The Ukraine war and ensuing sanctions on Russia have led the International Monetary Fund to lower its global economic growth forecast this year for 143 countries, accounting for 86 per cent of the world's output, with widely varying prospects.
Economies facing downgrades include net importers of food and fuel — in Africa, the Middle East, Asia and Europe, Kristalina Georgieva, the IMF's managing director, said on Thursday.
For many exporters of oil, natural gas and metals, rising commodity prices will lift their growth prospects, but they will face higher uncertainty and their gains are insufficient to offset an overall global slowdown driven mainly by the war.
“The outlook has deteriorated substantially, largely because of the war and its repercussions. Inflation, financial tightening and frequent, wide-ranging lockdowns in China — causing new bottlenecks in global supply chains — are also weighing on activity,” the IMF chief said.
“Fortunately, for most countries, growth will still remains in positive territory. That said, the impact of the war will contribute to forecast downgrades for 143 economies this year.”
The IMF chief’s remarks came ahead the spring meetings of the IMF and World Bank scheduled for April 18 to 24.
In January, the Washington-based lender projected global economic growth would reach 4.4 per cent this year, a downgrade of 0.5 percentage point from its October estimates, due to Omicron-related disruptions.
The fund is expected to lower its projections further for 2022 and 2023 in its World Economic Outlook next week as the Russian war in Ukraine sends shock waves throughout the global economy, raising energy and food prices and threatening to further increase inequalities.
“Prospects vary greatly across countries: from catastrophic economic losses in Ukraine, to a severe contraction in Russia, to countries facing spillovers from the war through commodity, trade, and financial channels,” Ms Georgieva said.
The medium-term outlook has also worsened.
For most countries, output is now expected to take even longer to return to its pre-pandemic levels, the IMF chief said.
Emerging markets and developing economies are not only grappling with the impact of the war but also the “scarring effects” of the Covid-19 pandemic, including job losses and education challenges that are borne mostly by women and youth, she said.
“The recovery remains deeply divergent between rich and poor,” Ms Georgieva said.
The IMF chief painted a dire picture of a future marred by weaker growth, rising inflation, concerns about food security and greater hardships for people.
“The outlook is extraordinarily uncertain — well beyond the normal range. The war and sanctions could escalate. New Covid variants could emerge. Crops could fail,” she said.
Inflation, a “clear and present danger” for many countries, is a massive setback for the global economic recovery, she said.
Soaring energy and food prices and supply chain disruptions continue to push up inflation, squeezing real incomes of households around the world.
“For advanced economies, inflation is already reaching a four-decade high. And we now project it to remain elevated for longer than previously estimated,” the IMF chief said.
The Russia-Ukraine conflict has also raised concerns about food security worldwide as the two warring countries used to provide 28 per cent of global wheat exports. Russia and Belarus supplied 40 per cent of exports of potash, which is used primarily in fertilisers.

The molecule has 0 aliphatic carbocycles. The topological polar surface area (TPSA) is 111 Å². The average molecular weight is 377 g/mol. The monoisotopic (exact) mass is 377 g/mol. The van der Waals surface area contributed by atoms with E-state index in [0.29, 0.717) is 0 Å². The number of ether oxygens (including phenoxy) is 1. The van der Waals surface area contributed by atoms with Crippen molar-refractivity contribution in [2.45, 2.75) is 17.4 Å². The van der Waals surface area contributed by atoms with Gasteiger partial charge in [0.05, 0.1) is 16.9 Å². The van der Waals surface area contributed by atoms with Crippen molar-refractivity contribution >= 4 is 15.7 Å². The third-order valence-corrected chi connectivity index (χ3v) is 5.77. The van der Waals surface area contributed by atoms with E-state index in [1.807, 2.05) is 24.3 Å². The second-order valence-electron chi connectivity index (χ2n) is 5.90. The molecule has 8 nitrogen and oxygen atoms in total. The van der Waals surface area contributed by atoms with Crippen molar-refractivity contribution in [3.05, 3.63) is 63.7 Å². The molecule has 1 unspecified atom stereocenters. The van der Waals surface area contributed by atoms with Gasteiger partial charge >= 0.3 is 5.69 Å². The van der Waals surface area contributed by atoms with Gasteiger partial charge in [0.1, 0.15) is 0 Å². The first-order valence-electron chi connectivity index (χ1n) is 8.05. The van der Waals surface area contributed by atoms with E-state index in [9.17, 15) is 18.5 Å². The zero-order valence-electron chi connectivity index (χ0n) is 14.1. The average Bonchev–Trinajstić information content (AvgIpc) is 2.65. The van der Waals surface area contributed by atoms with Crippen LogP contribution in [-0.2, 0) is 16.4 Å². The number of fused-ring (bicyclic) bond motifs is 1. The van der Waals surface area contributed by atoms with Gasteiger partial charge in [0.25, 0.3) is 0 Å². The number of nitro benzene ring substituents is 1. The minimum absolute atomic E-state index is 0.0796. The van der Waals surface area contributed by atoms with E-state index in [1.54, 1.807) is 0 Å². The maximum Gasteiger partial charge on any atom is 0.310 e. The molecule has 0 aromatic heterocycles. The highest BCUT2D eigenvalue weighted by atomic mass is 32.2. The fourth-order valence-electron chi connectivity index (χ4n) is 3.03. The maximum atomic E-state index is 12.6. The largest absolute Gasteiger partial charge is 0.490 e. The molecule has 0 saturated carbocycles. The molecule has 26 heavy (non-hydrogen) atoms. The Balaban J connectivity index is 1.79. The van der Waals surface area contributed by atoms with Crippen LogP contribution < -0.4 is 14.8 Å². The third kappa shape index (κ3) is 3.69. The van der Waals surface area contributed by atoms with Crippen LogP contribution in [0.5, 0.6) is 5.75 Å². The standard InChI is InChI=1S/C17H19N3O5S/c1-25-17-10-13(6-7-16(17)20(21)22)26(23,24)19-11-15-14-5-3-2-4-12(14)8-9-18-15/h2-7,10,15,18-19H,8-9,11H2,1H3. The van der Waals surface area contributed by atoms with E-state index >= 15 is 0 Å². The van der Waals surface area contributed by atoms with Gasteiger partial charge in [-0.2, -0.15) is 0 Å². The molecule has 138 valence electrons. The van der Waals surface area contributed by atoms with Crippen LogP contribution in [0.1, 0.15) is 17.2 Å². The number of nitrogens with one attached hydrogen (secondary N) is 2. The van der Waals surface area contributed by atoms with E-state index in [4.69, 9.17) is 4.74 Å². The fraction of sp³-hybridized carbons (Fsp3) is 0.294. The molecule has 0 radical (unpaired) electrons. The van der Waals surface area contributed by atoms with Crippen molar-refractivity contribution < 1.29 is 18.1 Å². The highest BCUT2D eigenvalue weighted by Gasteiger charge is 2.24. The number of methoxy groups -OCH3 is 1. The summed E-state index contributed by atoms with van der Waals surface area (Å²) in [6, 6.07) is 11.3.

Food security is a “grave concern” and the world must act immediately with a multilateral initiative to bolster food supplied, the fund warned.
“The alternative is dire: more hunger, more poverty, and more social unrest — especially for countries that have struggled to escape fragility and conflict for many years,” Ms Georgieva said.
Policymakers are facing a tough balance between reining in high inflation and rising debt, while maintaining critical spending and building foundations for sustainable growth.
“We face bigger challenges and more difficult choices,” she said.
The immediate priorities are to end the war in Ukraine, deal with the pandemic and tackle inflation and debt, the IMF said.
Deploying Covid-19 vaccines, tests and antiviral treatments can be done for $15 billion this year, and $10bn each year afterwards, IMF staff analysis showed.
“If we have learned anything from the pandemic, it is that health security is economic security,” Ms Georgieva said.
To address inflation, central banks must act decisively, keeping their finger on the pulse of the economy and adjust policy appropriately, she said.
Developing countries facing higher borrowing costs and risks of capital outflows must consider extending debt maturities and using exchange rate flexibility to foreign exchange interventions and capital flow management measures, she added.
The IMF's lending currently stands at more than $300bn to help its members maintain access to liquidity.
To address mounting debt, countries' spending must be carefully prioritised on safety nets, health and education while ensuring equitable tax policies.
For some countries — especially among the 60 per cent of low-income nations already in or near debt distress — debt restructuring will be required, she said.
The world is facing “a crisis on top of a crisis” with the devastating humanitarian and economic effects of the war following two years of the pandemic, that risks eroding the recovery progress made so far.
“In a world where war in Europe creates hunger in Africa; where a pandemic can circle the globe in days and reverberate for years; where emissions anywhere mean rising sea levels everywhere — the threat to our collective prosperity from a breakdown in global cooperation cannot be overstated,” she said.